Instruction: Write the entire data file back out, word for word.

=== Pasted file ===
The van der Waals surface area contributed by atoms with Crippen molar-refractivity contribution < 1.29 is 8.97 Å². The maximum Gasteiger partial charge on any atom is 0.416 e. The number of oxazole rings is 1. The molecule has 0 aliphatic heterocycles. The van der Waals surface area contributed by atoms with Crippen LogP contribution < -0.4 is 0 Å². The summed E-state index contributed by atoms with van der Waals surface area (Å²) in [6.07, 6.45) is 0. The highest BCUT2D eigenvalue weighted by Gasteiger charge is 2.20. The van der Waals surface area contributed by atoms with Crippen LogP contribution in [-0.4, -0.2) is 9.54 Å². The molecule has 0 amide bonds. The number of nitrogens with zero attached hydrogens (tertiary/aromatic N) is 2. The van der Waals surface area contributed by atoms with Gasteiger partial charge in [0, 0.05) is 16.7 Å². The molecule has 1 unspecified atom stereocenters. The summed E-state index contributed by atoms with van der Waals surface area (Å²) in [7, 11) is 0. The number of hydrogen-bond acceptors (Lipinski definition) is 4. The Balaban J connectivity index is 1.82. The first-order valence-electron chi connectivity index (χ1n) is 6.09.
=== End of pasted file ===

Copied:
The van der Waals surface area contributed by atoms with Crippen molar-refractivity contribution < 1.29 is 8.97 Å². The maximum Gasteiger partial charge on any atom is 0.416 e. The number of oxazole rings is 1. The molecule has 0 aliphatic heterocycles. The van der Waals surface area contributed by atoms with Crippen LogP contribution < -0.4 is 0 Å². The summed E-state index contributed by atoms with van der Waals surface area (Å²) in [6.07, 6.45) is 0. The highest BCUT2D eigenvalue weighted by Gasteiger charge is 2.20. The van der Waals surface area contributed by atoms with Crippen LogP contribution in [-0.4, -0.2) is 9.54 Å². The molecule has 0 amide bonds. The number of nitrogens with zero attached hydrogens (tertiary/aromatic N) is 2. The van der Waals surface area contributed by atoms with Gasteiger partial charge in [0, 0.05) is 16.7 Å². The molecule has 1 unspecified atom stereocenters. The summed E-state index contributed by atoms with van der Waals surface area (Å²) in [7, 11) is 0. The number of hydrogen-bond acceptors (Lipinski definition) is 4. The Balaban J connectivity index is 1.82. The first-order valence-electron chi connectivity index (χ1n) is 6.09.